Charities need to defend themselves

I have written before about the threat to the income charities make from telephone fundraising. But the argument that charities should be allowed to call members and supporters who are signed up to the Telephone Preference Service (TPS) has been lost. From now on, charities will be unable to call people registered with the TPS unless they have explicitly given consent, i.e. notified the charity that they are happy to be called.

This means that some charities will no longer be able to speak to 70-80% of their donors and charity income will drop by an estimated £40 million a year. Ultimately it is not charities which will suffer; it is the causes and people for which we exist.

With less telephone fundraising, the quest to find an unobjectionable way to ask people for money will go on. One reason telephone fundraising caught on was that it was relatively low cost, meaning more money went to beneficiaries. Any suggestions of alternative fundraising channels – cost-effective and inoffensive – are welcome.

Charities will find other ways to raise money, but the existential crisis of the charity sector looks set to continue. The populist critique of charities’ shortcomings was well captured in a Times article by the Conservative peer, Matt Ridley. Its headline gives a flavour: ‘Charities in crisis are ripe for radical cleansing. Poor governance, questionable fundraising, irresponsible activism… we need to shine a bright light in dark corners.’

Ridley’s piece bashes the usual suspects (the RSPB, the RSPCA, Greenpeace) and gives an honourable mention to the Institute of Economic Affairs, a charity funded by… er, it is not clear who funds the IEA. Indeed, it is not clear who funds its Free Enterprise Award, won last year by Matt Ridley.

It is unfortunate that Lord Ridley seems to think that charities that do or say things with which he disagrees must be behaving improperly. Nevertheless, he makes some telling points. I think he is right to say that the sector is in crisis and “needs some big thinking”. He is right that some charities have poor governance (however hard it may be to hear that from the former Chair of Northern Rock) and that the effectiveness of the Fundraising Standards Board is undermined by its funding model (98% of its income comes from the charities it regulates).

And he is right that there are serious problems with charity fundraising. ‘After years of factory trawling for funds, the big charities are finding it ever more costly to find fish.’ As costs rise, ‘this leads to a vicious circle of even less trust in charities because so little gets through to those we wish to help’ (he is talking specifically here about the return on investment in street fundraising).

These are serious points. No one in the sector should be unwilling to admit that there are things we should do better. Charities should be self-critical and be prepared to take criticism from others – up to a certain point.

But we also need to fight back against the welter of unfair and damaging criticism the sector is now receiving. It is worth repeating that this is most damaging to the people and causes we serve. And as things stand, we are not fighting back effectively.

The telephone fundraising mess seems a case in point. The nub of the issue here is whether charities are allowed in certain circumstances to ring supporters who are TPS-registered. From March 2010, with the full knowledge of the Information Commissioner’s Office (ICO), charities were partially exempt from the TPS regulations. This exemption has now been removed. Nothing has changed except the politics: charities and the TPS have been in the spotlight, the ICO finds it politic to change the rules, and the sector has been unable to resist.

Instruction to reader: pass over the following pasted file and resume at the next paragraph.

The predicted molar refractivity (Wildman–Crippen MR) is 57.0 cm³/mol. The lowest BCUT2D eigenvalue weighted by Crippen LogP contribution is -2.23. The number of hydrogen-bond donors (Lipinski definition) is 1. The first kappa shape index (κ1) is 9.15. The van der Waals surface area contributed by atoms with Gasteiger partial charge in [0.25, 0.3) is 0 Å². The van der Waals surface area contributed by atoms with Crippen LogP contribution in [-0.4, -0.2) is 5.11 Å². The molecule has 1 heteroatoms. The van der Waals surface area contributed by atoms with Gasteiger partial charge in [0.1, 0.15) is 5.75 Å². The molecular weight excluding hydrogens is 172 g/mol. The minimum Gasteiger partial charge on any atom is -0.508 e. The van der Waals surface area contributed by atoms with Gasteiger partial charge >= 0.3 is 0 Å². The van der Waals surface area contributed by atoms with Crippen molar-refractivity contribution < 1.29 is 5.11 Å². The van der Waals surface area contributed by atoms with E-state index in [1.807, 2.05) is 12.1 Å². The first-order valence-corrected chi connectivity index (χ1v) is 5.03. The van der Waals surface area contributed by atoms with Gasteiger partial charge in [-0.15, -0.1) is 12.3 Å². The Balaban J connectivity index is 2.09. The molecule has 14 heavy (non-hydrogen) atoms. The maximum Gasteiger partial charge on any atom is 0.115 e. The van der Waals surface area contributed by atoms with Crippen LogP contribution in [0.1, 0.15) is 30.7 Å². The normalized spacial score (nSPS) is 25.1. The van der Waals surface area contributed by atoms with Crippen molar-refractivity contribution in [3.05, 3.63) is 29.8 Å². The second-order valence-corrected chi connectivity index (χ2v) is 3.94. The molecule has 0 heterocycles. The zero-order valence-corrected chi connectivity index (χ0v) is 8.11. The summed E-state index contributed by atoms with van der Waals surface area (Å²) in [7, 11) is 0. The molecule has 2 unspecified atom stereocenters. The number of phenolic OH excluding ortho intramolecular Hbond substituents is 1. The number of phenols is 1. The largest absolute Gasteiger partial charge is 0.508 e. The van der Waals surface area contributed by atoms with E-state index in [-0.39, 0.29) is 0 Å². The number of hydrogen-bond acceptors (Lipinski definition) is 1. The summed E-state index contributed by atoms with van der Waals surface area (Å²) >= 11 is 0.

The Charity Commission is a regulator of charities, not the their champion, and it certainly will not champion charities’ right to campaign – see a series of insightful blogs on charity campaigning by Andrew Purkis. Sir Stephen Bubb of ACEVO has spoken out, making some good points about fundraising and governance in a recent blog – but ACEVO represents charity chief executives, not charities as a whole.

What is really needed is robust defence from charity trade body, the NCVO. When the last government conceived the anti-democratic Lobbying Bill, the NCVO engaged largely in ‘insider’ lobbying, leaving robust public campaigning to a group of organisations convened by Friends of the Earth. That may have been the right call at the time, but charities are now on the ropes.

The NCVO’s chief executive, Sir Stuart Etherington, is currently conducting a review of fundraising self-regulation for the government. I do not blame Sir Stuart for carrying out this review, and it is good that the government asked him. But it is hard for the NCVO to act as robust champions of the sector while its chief executive is working ‘inside the tent’.

Once this review is out of the way, I hope that the NCVO, working with ACEVO and its member organisations, will become much more assertive in defending the sector, rebutting attacks and, yes, coming up with the “big thinking” that Matt Ridley advocates. That should include looking at the way the sector, including charity fundraising, is regulated and how that regulation is paid for.

Of course there are improvements we can make, but a charity fight back is badly needed. It is time to come off the ropes.

Response from Sir Stuart Etherington

I think it’s inevitable that as the sector’s scale has grown substantially over the past decade or two, and charities have become further involved in, for example, public services, the level of scrutiny on us would increase. As charities, we use our right to speak out, to campaign and to criticise policy or practice in government or elsewhere on behalf of the people and causes we work for. The reality is that when we do this, some will not agree with our positions, and will answer back. We can hope that they do so in sensible and constructive terms but sadly that won’t always be the case. I think we have to be realistic about what we can do about this. And I do not think that as a sector we would want to be seen to be questioning others’ right to scrutinise us – especially as we do so much scrutiny of others.